The intrinsic value of tattooing, however, was not simply confined to the technical or performative aspects of the tattooist. Rather, the power of the tattooist often arose from deities or helper and ancestral spirits who channeled their supernatural agency into the tattooist. In Samoa, tattooing experts (tufuga tā tatau) were always male, and they participated in lengthy apprenticeships to earn a place in the guild of tattooers. These priestly men were compelled to honor patron deities and follow traditional rules and prohibitions; otherwise, their tattoos lacked mana, or spiritual potency [8]. On the Great Plains of North America, only tribal priests who were the keepers of sacred tattoo bundles derived from primordial beings could create tattoos [1]. These religious leaders were initiated into their ceremonial position and were required to purchase and learn the requisite tattoo rituals in order to perform them. Their clients included men who had proven themselves in battle through the performance of a series of ritually mandated acts that varied between tribes and aristocratic women of high birth, whose bodies were tattooed to activate ‘life-giving' powers [1]. The cultural tradition of warrior tattooing, where tattoos were earned and not freely given, was also widespread across Asia, Africa, Melanesia, South America, and Polynesia [3,7]. Among the Yimchungru Naga of India and the Macham and Ponyo Naga of Myanmar, ‘warrior tattoos' were also earned for killing tigers [9] (fig. 1).

Fig. 1

Macham Naga tiger hunter U' Lum, 2014. © Lars Krutak.

Fig. 1

Macham Naga tiger hunter U' Lum, 2014. © Lars Krutak.

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The medicinal aspects of tattooing have largely been underreported. The mummified, tattooed remains of a Neolithic ‘Iceman' discovered in Europe in 1991 are the oldest known human evidence of curative tattooing, which was akin to acupuncture. More than fifty bluish-black tattoos were placed at major joint articulations, and radiographic analyses of the Iceman's corpse revealed considerable arthrosis in many of the same regions (e.g., lower back or lumbar spine, hip joints, knee joints, and ankle joints) [10]. The 2,500-year-old tattooed mummy of a tribal chieftain of the nomadic Pazyryk people of the Siberian steppes also displayed similar joint tattooing on his lower back and ankle joints [11]. In the historic period, the St. Lawrence Island Yupiit and Unangan (Aleut) of Alaska also practiced joint tattooing as a preventive against arthritic complaints and bodily pains [1,3]. Today, the therapeutic tradition of joint tattooing continues among the Kayan of Sarawak and closely resembles that of the Iceman in placement and function [10] (fig. 2).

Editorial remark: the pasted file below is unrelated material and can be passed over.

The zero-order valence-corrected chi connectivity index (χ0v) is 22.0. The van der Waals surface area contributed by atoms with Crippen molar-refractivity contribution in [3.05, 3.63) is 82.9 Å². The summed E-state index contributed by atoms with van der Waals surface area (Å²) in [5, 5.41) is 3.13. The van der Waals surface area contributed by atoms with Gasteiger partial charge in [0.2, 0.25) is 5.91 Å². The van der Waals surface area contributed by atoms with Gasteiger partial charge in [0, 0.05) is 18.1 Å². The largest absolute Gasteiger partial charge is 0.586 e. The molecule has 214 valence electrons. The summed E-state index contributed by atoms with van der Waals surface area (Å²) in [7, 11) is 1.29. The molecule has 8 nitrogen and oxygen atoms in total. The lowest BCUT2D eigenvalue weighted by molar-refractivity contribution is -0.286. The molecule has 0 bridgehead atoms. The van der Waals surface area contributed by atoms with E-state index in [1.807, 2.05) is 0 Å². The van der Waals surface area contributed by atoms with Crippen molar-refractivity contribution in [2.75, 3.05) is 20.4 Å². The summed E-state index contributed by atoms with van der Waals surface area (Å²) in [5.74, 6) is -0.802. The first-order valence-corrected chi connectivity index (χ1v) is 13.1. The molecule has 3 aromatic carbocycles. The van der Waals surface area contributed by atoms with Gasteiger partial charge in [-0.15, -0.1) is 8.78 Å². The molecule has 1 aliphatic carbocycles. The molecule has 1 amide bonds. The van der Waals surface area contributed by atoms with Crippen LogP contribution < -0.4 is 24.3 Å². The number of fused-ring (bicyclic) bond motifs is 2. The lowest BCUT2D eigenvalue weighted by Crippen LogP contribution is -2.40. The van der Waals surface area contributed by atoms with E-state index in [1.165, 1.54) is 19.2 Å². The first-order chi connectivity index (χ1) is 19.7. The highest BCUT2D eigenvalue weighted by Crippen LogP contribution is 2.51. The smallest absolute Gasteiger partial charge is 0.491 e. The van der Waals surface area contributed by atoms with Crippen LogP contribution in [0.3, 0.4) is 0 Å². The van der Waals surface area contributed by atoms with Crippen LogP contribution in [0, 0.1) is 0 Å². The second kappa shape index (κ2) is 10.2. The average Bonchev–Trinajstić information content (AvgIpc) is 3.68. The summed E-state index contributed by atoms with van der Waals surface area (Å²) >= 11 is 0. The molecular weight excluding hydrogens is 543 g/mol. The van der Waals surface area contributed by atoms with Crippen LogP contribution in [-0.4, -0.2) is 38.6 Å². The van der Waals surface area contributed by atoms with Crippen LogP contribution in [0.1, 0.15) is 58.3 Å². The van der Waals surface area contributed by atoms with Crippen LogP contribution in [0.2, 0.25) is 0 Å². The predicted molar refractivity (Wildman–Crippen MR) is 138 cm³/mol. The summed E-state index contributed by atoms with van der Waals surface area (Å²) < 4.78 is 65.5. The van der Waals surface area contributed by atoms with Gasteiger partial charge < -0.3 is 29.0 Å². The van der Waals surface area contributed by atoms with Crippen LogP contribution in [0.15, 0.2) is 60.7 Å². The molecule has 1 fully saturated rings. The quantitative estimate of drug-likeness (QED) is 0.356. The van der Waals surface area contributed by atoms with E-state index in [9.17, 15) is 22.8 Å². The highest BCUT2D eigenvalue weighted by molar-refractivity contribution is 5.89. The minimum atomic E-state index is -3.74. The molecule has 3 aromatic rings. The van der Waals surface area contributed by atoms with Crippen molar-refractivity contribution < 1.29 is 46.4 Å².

Fig. 2

Kayan therapeutic tattoos of Wen Meriang, 2011. © Lars Krutak.

Fig. 2

Kayan therapeutic tattoos of Wen Meriang, 2011. © Lars Krutak.

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The efficacy of tattooing as a medical technology was great because the indigenous Ainu of Japan, the Yuki and Miwok of California, and the Chippewa, Menominee, and Meskwaki of the Great Lakes region of North America also tattooed to relieve rheumatism and joint sprains [10].

Utilizing carboniferous pigments, the tattooing was performed directly over the painful location. The Chippewa also tattooed to cure goiter, as did several peoples of the northern Philippines [10,12]. Outside of these related cultural practices, tattooing was documented in Native North America as a treatment for a variety of other medical complaints, including heart disease (Deg Hit'an), lack of mother's milk (Chugach Eskimo, Canadian Inuit), consumption (Miwok), and toothache (Iroquois) [1].

Experimental biomedical research conducted in the 1950s and 1960s suggested that infants and young children who were unusually stressed through traumatic hardening practices (e.g., piercing, circumcision, scarification, inoculation, head modeling, etc.) displayed more rapid rates in growth and overall size at adulthood, perhaps due to the stimulation of hormones secreted from the pituitary gland [13,14]. Belsky et al. [15] found that early childhood stress was also related to earlier onset of puberty. Studies in the 1990s concluded that individuals artificially stressed at the onset of puberty, which is another critical period in human development, also exhibited these and other biological benefits [16]. More recently, research has suggested that repetitive mild stress exposure has anti-aging effects and promotes longevity [17,18]. All of this reminds me of the many historical statements made by indigenous peoples who recognized the biological benefits of tattooing in early youth and at puberty, specifically that these tattooing practices promoted health, fertility, and long life [1,3,19].